Seafloor mapping of the Mauritania margin by multibeam bathymetry as well as shallow and high-resolution seismics in combination with core data has revealed a wide variety of seafloor features, which are primarily generated by turbidity currents and landslides. The largest observed features in the study area are two submarine slides, which both have affected over 30,000 km2 of seafloor. The Cap Blanc Slide is not considered to be a significant geohazard at the present day as it has a minimum age of 165 ka and shows no evidence of recent reactivation. In contrast, the complex Mauritania Slide Complex is characterized by a retrogressive failure style and has an age of only 10.5-10.9 cal. ka B.P. We found no indication for recent reactivation of this slide, but more data are needed to assess the present seafloor stability in this area. Turbidity current activity on the margin is evidenced by numerous gullies, canyons and channels. The largest of these is the >450 km-long meandering Cap Timiris Canyon. During the present Holocene sea-level highstand, however, terrigenous sediment supply to the modern outer shelf has been restricted and most of the conduits are therefore thought to be largely inactive, at least in terms of large sand-rich flows.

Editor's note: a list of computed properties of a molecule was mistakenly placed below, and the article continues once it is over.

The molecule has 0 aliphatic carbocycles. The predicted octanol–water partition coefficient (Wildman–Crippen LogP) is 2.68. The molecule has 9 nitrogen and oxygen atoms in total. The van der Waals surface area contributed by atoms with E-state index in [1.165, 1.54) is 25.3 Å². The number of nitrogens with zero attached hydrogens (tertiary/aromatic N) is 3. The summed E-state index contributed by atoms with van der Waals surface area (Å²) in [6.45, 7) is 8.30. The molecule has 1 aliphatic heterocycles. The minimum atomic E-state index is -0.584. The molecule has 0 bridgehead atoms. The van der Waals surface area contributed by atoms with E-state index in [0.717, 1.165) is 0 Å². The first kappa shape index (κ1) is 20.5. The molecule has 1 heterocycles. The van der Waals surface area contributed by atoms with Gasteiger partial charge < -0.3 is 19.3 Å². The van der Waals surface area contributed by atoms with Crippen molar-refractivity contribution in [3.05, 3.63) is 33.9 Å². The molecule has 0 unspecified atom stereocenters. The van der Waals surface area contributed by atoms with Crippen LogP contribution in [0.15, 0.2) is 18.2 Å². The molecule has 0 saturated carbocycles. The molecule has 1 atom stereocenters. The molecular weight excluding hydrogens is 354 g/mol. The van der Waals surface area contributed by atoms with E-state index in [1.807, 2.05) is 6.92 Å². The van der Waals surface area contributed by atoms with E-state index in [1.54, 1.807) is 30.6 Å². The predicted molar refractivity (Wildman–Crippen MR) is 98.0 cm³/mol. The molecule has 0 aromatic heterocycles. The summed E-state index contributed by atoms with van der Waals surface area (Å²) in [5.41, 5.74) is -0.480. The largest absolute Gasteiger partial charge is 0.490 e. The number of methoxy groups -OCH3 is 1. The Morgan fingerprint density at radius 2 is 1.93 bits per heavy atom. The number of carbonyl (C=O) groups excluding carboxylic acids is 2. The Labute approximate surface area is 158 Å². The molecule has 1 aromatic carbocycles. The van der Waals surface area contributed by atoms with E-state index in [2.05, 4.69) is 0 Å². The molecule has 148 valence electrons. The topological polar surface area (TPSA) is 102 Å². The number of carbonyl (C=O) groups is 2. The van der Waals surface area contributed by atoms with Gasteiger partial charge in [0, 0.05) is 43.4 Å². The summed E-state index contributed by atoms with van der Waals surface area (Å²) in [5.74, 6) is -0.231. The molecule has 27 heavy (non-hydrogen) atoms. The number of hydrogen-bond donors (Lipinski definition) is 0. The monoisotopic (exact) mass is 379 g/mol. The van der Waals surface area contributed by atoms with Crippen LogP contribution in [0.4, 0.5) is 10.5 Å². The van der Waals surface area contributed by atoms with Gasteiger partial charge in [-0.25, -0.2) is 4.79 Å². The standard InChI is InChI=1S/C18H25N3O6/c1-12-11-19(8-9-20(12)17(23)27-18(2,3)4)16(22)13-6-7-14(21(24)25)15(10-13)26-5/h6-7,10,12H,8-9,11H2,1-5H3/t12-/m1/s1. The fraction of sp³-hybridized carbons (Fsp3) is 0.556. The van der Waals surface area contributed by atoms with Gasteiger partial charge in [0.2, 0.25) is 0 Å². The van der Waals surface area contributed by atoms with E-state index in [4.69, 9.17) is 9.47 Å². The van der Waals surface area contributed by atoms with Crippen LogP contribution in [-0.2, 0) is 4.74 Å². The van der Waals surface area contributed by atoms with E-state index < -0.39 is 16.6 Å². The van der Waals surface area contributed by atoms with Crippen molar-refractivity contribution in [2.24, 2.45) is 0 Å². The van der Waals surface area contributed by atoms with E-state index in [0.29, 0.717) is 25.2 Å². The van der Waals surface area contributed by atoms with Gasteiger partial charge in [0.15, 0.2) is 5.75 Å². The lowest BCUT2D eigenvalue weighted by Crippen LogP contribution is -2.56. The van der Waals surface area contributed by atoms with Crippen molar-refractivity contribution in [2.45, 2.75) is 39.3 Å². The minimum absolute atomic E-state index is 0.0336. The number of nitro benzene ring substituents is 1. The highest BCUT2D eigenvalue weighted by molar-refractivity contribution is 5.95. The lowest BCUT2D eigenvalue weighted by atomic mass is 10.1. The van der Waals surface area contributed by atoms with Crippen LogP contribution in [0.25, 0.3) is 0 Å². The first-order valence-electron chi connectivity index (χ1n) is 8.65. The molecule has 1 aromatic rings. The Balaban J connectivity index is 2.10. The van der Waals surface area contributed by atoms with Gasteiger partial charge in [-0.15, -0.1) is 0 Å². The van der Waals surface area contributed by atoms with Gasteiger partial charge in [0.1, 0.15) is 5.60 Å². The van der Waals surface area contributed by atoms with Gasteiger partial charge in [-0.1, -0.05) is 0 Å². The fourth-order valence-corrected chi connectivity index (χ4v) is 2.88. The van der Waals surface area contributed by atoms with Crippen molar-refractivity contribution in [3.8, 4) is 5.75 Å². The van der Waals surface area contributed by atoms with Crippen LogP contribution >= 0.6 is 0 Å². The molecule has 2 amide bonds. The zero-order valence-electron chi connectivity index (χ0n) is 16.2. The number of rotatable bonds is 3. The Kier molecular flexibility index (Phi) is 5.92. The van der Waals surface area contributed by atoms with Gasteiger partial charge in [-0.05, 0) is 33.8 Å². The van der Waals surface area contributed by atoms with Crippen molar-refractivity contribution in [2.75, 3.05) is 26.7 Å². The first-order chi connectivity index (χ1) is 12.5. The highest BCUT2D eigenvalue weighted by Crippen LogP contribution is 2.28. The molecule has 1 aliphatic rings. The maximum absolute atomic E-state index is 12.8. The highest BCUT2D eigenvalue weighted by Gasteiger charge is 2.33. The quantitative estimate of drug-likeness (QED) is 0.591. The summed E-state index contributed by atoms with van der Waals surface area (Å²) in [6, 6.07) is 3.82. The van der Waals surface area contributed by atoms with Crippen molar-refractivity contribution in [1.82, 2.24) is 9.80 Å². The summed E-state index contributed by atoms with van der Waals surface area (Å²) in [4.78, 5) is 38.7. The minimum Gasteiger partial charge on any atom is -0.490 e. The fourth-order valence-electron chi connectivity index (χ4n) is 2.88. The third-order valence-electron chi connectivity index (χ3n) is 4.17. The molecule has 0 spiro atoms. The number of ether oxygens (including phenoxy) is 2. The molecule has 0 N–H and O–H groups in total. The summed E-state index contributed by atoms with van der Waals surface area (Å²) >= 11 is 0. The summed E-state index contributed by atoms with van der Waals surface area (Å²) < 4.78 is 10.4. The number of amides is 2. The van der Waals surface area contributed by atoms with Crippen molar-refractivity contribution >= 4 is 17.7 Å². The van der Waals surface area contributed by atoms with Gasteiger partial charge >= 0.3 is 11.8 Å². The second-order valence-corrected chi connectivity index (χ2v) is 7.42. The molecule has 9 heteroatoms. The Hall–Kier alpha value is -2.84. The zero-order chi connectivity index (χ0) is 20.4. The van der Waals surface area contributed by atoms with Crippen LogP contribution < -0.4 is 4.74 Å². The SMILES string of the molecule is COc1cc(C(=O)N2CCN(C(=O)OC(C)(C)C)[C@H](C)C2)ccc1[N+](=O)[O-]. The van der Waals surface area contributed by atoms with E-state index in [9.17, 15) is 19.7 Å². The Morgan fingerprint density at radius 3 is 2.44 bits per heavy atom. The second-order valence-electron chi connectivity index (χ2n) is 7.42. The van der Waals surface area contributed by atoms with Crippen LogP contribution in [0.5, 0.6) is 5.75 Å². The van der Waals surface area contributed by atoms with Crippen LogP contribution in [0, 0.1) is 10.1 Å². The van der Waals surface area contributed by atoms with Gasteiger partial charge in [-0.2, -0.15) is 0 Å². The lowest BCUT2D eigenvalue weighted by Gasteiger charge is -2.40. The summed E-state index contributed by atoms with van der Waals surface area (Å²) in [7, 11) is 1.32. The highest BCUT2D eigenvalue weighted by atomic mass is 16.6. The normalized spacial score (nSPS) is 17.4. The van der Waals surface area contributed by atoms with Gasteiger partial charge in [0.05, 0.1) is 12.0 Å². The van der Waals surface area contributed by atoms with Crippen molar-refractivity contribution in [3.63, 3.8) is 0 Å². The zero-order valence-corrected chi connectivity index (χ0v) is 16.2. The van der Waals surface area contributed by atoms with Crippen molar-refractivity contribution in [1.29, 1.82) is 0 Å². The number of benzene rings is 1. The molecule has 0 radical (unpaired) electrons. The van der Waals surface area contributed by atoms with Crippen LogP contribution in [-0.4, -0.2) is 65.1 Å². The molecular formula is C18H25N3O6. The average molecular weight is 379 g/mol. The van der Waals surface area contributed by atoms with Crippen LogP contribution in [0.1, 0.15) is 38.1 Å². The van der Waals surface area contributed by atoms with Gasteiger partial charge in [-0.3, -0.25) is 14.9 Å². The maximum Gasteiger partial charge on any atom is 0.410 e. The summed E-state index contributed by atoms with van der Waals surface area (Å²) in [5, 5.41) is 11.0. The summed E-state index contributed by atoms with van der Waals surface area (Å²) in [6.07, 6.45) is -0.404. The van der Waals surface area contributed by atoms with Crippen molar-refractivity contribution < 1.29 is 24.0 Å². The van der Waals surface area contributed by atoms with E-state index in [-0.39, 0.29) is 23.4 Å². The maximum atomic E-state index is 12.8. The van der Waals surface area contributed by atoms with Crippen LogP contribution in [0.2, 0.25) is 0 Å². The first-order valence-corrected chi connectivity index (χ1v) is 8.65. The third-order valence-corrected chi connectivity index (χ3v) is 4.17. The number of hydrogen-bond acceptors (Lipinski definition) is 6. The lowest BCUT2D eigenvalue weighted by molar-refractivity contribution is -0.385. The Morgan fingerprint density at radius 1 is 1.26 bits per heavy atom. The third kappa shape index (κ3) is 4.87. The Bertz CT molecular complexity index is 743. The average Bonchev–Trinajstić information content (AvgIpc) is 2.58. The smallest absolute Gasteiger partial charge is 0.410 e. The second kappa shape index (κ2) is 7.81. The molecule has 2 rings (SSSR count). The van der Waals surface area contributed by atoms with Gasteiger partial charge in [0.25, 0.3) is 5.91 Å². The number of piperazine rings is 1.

Mapping of seabed morphology and shallow sediment structure of the Mauritania continental margin, Northwest Africa: some implications for geohazard potential